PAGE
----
Thursday, January 1, 2009

Top 10 Discopop albums of 2008

Happy New Year! Here's what happened on my stereo in the old one...

1) Goldfrapp - Seventh Tree

Goldfrapp's detour into folksy acoustic ballads may have lost them a few fans, but Seventh Tree is a near-perfect album - from the muted opening bars of Clowns to the hazy coda of Monster Love. One of my musical highlights of the year was simply lying back and listening to this album in the middle of a field in Devon - it's truly the perfect soundtrack to a lazy rural day. As long, that is, as you ignore the (excellent) lyrics about brainwashing cults, suicide attempts and boob jobs.

2) Ladyhawke - Ladyhawke

Maybe its down to the fact that she has Aspergers Syndrome, but New Zealander Pip Brown recreated the very best bits of 1980s synth-rock with unnerving precision on her debut album. On Oh My she sounds like Stevie Nicks, on Another Runaway she is Pat Benatar, on Better Than Sunday she channels Debbie Harry... it really is that good. Only one of the four singles (My Delirium) was a hit, struggling into the top 40 at the end of 2008, but this atmospheric, ballsy pop record deserved more recognition.

3) Lykke Li - Youth Novels

Like fellow Swedish starlet Robyn in 2007, Li Lykke Timotej Zachrisson rewrote the rules on what a pop album could sound like. Rather than slapping you about the face with a broken toilet seat going "this is catchy, goddamnit", Youth Novels worked its way into your heart with a series of subtle, genteel ditties. Produced by Björn Yttling (of Peter, Bjorn & John) it is almost entirely acoustic, even down to the inventive, skittering drum lines composed from hand claps, wooden blocks and mallets. Lead single Little Bit was the most affecting love song of the year, while the driving I'm Good, I'm Gone paired sinister, percussive verses with a sweet release of a chorus. Don't believe me? Listen to this acoustic perfomance of the song:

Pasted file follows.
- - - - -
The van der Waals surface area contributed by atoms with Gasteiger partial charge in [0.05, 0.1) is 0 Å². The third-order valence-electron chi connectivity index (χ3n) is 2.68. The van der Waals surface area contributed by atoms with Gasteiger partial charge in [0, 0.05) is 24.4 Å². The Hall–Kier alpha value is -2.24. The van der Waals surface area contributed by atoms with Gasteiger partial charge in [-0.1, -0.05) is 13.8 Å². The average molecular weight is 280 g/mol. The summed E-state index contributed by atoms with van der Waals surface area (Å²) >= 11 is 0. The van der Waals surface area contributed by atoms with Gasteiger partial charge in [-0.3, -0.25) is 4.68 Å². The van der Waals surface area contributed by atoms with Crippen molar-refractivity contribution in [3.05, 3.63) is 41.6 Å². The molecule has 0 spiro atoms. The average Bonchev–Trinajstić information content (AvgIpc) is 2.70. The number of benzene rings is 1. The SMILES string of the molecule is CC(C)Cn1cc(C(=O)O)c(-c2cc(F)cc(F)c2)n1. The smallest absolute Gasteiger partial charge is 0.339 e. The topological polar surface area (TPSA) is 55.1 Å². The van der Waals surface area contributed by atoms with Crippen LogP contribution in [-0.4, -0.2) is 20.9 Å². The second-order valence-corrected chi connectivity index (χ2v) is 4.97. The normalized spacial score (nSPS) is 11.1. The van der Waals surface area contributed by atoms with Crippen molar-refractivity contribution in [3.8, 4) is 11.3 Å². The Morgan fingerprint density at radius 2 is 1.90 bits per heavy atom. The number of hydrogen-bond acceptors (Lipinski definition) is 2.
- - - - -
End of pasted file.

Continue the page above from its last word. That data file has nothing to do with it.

4) Elbow - Seldom Seen Kid

Here are some adjectives that have been used to describe Elbow's fourth album: stunning, lush, bittersweet, exquisite, epic, majestic, uplifting, poetic, impeccable, tender, wondrous, unbearably lovely. Get the picture? The Seldom Seen Kid is a modern masterpiece. It opens with Starlings - two minutes of hushed harmonies and muted marimbas that suddenly explodes into a cacophony of trumpets. It's designed to make you sit up and pay attention to the following suite of lovingly-crafted ballads. Guy Garvey is unapologetically romantic throughout - "I was looking for someone to complete me. Not anymore, dear, everything has changed. You make the moon a mirrorball" is just one lyrical flourish in an album full of poetry. Simply perfect.

5) Fleet Foxes - Fleet Foxes

Who'd have thought a beardy five-piece vocal harmony group from Seattle would produce one of the best albums of the year? Not me. But Fleet Foxes produced an instant classic with their debut CD - full of haunting choral lullabies, which took as their inspiration starlings, swallows, mountains, snow falls and river banks. The music owed a clear debt to the 1960s folk-rock of Simon and Garfunkel, or Crosby, Stills, Nash & Young - but its presence in the hustle, bustle and bombast of 2008 provided a reassuring oasis of serenity.

6) Duffy - Rockferry